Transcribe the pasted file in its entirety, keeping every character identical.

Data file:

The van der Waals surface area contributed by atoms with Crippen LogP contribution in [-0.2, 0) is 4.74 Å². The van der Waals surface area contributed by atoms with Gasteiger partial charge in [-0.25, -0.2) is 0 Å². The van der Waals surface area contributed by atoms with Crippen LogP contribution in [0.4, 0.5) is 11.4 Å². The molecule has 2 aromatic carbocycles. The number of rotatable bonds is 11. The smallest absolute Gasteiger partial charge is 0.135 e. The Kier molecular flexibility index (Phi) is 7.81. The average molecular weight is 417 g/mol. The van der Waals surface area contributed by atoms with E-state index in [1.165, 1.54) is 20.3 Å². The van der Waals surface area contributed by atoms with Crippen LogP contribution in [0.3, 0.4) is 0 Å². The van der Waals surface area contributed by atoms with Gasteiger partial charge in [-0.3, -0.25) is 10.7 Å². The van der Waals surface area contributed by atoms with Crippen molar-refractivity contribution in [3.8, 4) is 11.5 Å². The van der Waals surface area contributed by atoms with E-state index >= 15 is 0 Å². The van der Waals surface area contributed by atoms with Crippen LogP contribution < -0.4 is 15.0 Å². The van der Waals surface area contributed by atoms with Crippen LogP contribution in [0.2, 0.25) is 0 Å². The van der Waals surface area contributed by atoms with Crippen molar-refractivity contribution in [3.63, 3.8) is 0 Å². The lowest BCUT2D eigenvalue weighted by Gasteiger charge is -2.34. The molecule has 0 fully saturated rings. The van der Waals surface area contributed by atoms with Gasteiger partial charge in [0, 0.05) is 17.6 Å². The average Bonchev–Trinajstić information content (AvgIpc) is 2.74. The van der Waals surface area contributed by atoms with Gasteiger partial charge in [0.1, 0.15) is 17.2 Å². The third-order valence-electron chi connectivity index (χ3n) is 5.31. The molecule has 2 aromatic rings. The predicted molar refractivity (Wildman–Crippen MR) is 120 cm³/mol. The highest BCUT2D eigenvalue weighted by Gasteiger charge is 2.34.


The van der Waals surface area contributed by atoms with Crippen LogP contribution in [-0.2, 0) is 4.74 Å². The van der Waals surface area contributed by atoms with Gasteiger partial charge in [-0.25, -0.2) is 0 Å². The van der Waals surface area contributed by atoms with Crippen LogP contribution in [0.4, 0.5) is 11.4 Å². The molecule has 2 aromatic carbocycles. The number of rotatable bonds is 11. The smallest absolute Gasteiger partial charge is 0.135 e. The Kier molecular flexibility index (Phi) is 7.81. The average molecular weight is 417 g/mol. The van der Waals surface area contributed by atoms with E-state index in [1.165, 1.54) is 20.3 Å². The van der Waals surface area contributed by atoms with Crippen LogP contribution in [0.3, 0.4) is 0 Å². The van der Waals surface area contributed by atoms with Gasteiger partial charge in [-0.3, -0.25) is 10.7 Å². The van der Waals surface area contributed by atoms with Crippen molar-refractivity contribution in [3.8, 4) is 11.5 Å². The van der Waals surface area contributed by atoms with E-state index >= 15 is 0 Å². The van der Waals surface area contributed by atoms with Crippen LogP contribution < -0.4 is 15.0 Å². The van der Waals surface area contributed by atoms with Crippen LogP contribution in [0.2, 0.25) is 0 Å². The van der Waals surface area contributed by atoms with Crippen molar-refractivity contribution in [3.63, 3.8) is 0 Å². The lowest BCUT2D eigenvalue weighted by Gasteiger charge is -2.34. The molecule has 0 fully saturated rings. The van der Waals surface area contributed by atoms with Gasteiger partial charge in [0, 0.05) is 17.6 Å². The average Bonchev–Trinajstić information content (AvgIpc) is 2.74. The van der Waals surface area contributed by atoms with Gasteiger partial charge in [0.1, 0.15) is 17.2 Å². The third-order valence-electron chi connectivity index (χ3n) is 5.31. The molecule has 2 aromatic rings. The predicted molar refractivity (Wildman–Crippen MR) is 120 cm³/mol. The highest BCUT2D eigenvalue weighted by Gasteiger charge is 2.34.